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Commentary on the Department of Labor (DOL) Fiduciary Rule


Craig Howell has spent the last seven years in business development with Ubiquity Retirement + Savings, a FinTech organization focused on delivering simple, low-cost, retirement savings plans for small businesses and their employees.


April 14, 2015 at 7:10 pm
Retirement News


Being the primary tax-privilege vehicles for millions of Americans’ to save for retirement, Ubiquity Retirement + Savings believes all retirement accounts – Individual Retirement Accounts (IRAs) and 401(k)s – deserve equal protection.

It’s hard to argue that advice provided in the client’s best interest combined with clear disclosure of conflicts-of-interest shouldn’t help achieve that goal. These protections are truly in the best interest of the consumer.

Prior to the Department of Labor’s (DOLs) Tuesday announcement, the industry presented two credible arguments for potential unintended consequences that, it argued, would price lower-balance retirement accounts out of the market:

Restriction of compensation models would price advice beyond the means of many low–balance accounts. The DOL allowed for the continued use of a variety of compensation models, including commissions, and 12b-1 fees[1]. This takes this argument off the table.

The cost of adherence would drive some broker/dealers and financial institutions out of the market of delivering advice on IRAs.  That may be true, however, there is no shortage of business models or financial professionals offering advice, innovation, and improvements in technology that allow for the better delivery of that advice, which clearly weakens the argument. If one legacy organization can’t provide advice in the customer’s best interest and make money too, then there is an emerging technology that certainly will.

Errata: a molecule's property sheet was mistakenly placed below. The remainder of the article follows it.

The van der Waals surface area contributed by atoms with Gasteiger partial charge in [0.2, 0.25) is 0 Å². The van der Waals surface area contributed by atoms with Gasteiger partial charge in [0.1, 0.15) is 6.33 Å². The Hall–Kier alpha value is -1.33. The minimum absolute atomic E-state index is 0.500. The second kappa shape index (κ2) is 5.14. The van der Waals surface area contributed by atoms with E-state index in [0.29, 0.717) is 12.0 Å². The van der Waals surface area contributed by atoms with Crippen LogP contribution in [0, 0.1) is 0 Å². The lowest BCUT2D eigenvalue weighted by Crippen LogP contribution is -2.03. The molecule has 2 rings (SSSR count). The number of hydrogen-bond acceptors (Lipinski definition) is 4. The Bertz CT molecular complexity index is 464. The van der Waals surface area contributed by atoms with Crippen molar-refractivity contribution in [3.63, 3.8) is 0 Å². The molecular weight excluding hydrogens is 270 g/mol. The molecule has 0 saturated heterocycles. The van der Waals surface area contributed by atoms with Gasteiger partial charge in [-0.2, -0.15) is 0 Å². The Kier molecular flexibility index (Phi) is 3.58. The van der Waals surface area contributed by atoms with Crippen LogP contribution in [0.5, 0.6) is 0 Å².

In addition, the DOL provided exemptions for order taking and education. Those are both important to call out on fundamental level.

From our industry’s perspective, change is difficult for long-standing interests who may benefit from status quo. From a consumer’s standpoint and a retirement saver’s standpoint however, this is a big step in the right direction.

Ubiquity is in ready position, and is historically built on modeling our business after placing the best interests of all our retirement savers – both 401(k) and IRAs – while adhering to the conflicts-of-interest disclosures.

[1] Investopedia definition of 12b-1 fee: An annual marketing or distribution fee on a mutual fund. The 12b-1 fee is considered an operational expense and, as such, is included in a fund’s expense ratio. It is generally between 0.25-1% (the maximum allowed) of a fund’s net assets. The fee gets its name from a section in the Investment Company Act of 1940.